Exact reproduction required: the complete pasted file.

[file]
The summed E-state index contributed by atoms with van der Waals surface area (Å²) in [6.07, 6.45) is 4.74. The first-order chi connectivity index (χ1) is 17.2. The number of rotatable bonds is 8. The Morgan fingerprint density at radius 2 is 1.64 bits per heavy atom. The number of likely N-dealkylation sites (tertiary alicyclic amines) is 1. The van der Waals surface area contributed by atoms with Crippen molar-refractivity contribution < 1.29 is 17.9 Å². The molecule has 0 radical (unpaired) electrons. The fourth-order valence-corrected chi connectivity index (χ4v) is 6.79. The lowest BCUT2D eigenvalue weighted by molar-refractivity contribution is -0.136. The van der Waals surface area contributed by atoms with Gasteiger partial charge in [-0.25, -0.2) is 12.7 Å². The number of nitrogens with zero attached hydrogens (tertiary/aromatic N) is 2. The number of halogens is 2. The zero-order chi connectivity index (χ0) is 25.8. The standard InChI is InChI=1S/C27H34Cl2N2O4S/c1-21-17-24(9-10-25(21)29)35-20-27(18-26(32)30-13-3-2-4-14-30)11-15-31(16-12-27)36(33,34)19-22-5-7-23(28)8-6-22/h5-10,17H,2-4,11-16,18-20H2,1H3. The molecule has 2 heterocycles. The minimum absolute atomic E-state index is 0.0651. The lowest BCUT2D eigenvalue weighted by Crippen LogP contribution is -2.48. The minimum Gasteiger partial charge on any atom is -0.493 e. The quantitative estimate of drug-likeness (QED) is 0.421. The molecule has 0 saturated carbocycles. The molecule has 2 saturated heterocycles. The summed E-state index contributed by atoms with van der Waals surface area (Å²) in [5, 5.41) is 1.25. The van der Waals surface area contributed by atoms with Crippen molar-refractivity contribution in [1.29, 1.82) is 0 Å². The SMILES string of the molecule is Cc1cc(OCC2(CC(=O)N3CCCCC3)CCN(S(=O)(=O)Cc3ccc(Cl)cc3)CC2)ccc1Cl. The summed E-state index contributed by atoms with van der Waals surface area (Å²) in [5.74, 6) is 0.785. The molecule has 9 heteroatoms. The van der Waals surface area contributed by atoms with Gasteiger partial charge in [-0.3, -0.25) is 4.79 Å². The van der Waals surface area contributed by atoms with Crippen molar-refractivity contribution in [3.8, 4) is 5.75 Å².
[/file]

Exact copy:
The summed E-state index contributed by atoms with van der Waals surface area (Å²) in [6.07, 6.45) is 4.74. The first-order chi connectivity index (χ1) is 17.2. The number of rotatable bonds is 8. The Morgan fingerprint density at radius 2 is 1.64 bits per heavy atom. The number of likely N-dealkylation sites (tertiary alicyclic amines) is 1. The van der Waals surface area contributed by atoms with Crippen molar-refractivity contribution < 1.29 is 17.9 Å². The molecule has 0 radical (unpaired) electrons. The fourth-order valence-corrected chi connectivity index (χ4v) is 6.79. The lowest BCUT2D eigenvalue weighted by molar-refractivity contribution is -0.136. The van der Waals surface area contributed by atoms with Gasteiger partial charge in [-0.25, -0.2) is 12.7 Å². The number of nitrogens with zero attached hydrogens (tertiary/aromatic N) is 2. The number of halogens is 2. The zero-order chi connectivity index (χ0) is 25.8. The standard InChI is InChI=1S/C27H34Cl2N2O4S/c1-21-17-24(9-10-25(21)29)35-20-27(18-26(32)30-13-3-2-4-14-30)11-15-31(16-12-27)36(33,34)19-22-5-7-23(28)8-6-22/h5-10,17H,2-4,11-16,18-20H2,1H3. The molecule has 2 heterocycles. The minimum absolute atomic E-state index is 0.0651. The lowest BCUT2D eigenvalue weighted by Crippen LogP contribution is -2.48. The minimum Gasteiger partial charge on any atom is -0.493 e. The quantitative estimate of drug-likeness (QED) is 0.421. The molecule has 0 saturated carbocycles. The molecule has 2 saturated heterocycles. The summed E-state index contributed by atoms with van der Waals surface area (Å²) in [5, 5.41) is 1.25. The van der Waals surface area contributed by atoms with Crippen molar-refractivity contribution in [1.29, 1.82) is 0 Å². The SMILES string of the molecule is Cc1cc(OCC2(CC(=O)N3CCCCC3)CCN(S(=O)(=O)Cc3ccc(Cl)cc3)CC2)ccc1Cl. The summed E-state index contributed by atoms with van der Waals surface area (Å²) in [5.74, 6) is 0.785. The molecule has 9 heteroatoms. The van der Waals surface area contributed by atoms with Gasteiger partial charge in [-0.3, -0.25) is 4.79 Å². The van der Waals surface area contributed by atoms with Crippen molar-refractivity contribution in [3.8, 4) is 5.75 Å².